The U.S. economy expanded at a seasonally adjusted annual rate of 2.9 percent in the third quarter of 2016, the Commerce Department said this morning. That's not just an increase from the second quarter’s 1.4 percent pace but the strongest quarter of growth in two years.
Exports jumped in the third quarter at a 10.0 percent annual pace, boosted by a summer surge in soybean exports. Imports rose at a more modest 2.3 percent rate; overall, net exports contributed 0.83 percentage point to last quarter’s GDP growth rate.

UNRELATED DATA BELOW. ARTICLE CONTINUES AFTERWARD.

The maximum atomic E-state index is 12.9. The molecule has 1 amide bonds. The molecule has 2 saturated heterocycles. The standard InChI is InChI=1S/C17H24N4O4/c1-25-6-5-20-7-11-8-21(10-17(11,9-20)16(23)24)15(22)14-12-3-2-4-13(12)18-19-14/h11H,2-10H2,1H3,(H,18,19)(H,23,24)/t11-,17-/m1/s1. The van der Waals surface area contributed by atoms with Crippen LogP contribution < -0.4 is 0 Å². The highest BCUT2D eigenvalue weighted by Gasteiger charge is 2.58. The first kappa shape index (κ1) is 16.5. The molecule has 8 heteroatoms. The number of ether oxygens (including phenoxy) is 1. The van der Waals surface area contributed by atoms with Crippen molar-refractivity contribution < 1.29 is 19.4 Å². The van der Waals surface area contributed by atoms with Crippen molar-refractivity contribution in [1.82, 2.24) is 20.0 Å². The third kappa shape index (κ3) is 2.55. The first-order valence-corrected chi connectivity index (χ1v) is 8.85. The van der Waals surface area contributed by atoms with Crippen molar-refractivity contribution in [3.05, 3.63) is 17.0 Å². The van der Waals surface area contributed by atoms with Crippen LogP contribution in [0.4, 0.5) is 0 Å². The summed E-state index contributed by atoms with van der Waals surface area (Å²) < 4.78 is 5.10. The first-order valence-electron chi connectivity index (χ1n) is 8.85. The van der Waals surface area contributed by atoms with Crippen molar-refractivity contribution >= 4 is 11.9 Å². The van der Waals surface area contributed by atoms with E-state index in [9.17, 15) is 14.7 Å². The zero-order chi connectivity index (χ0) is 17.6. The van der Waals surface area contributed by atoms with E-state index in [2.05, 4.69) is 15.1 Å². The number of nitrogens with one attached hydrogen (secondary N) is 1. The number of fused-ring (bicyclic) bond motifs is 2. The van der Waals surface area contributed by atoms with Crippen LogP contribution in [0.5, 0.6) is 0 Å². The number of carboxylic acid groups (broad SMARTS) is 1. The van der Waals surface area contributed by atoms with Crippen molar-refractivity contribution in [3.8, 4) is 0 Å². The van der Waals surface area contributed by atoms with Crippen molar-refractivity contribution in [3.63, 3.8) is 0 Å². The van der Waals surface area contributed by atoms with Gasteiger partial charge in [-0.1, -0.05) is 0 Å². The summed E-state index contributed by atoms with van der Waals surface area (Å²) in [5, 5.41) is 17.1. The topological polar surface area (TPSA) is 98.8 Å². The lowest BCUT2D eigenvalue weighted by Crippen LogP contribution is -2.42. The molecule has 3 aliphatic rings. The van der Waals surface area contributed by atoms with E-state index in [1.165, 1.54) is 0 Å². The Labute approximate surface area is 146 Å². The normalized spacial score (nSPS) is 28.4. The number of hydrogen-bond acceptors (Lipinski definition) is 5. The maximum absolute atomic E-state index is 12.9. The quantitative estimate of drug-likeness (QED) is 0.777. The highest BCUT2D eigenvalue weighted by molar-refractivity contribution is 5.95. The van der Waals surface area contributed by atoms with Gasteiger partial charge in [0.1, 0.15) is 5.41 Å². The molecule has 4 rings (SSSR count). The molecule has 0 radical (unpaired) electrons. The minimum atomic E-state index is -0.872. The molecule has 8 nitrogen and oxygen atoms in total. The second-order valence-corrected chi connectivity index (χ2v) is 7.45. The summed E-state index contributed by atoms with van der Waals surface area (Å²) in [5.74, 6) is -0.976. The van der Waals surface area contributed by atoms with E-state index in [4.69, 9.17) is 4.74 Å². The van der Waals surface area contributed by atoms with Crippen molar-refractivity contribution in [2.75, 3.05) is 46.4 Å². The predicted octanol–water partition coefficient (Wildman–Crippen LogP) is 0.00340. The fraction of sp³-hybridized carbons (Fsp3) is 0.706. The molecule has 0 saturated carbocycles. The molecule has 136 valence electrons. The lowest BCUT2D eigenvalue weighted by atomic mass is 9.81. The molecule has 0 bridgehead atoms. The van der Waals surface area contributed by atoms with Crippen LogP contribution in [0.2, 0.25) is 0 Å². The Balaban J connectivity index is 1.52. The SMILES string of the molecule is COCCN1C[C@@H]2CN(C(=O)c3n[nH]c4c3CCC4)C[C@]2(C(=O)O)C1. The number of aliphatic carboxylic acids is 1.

Consumer spending slowed to a 2.1 percent annual growth rate from the second quarter’s robust 4.3 percent reading, but spending on durable goods remained strong. In all, personal-consumption expenditures added 1.47 percentage points, or almost exactly half, to the quarter’s 2.9 percent growth rate for total GDP.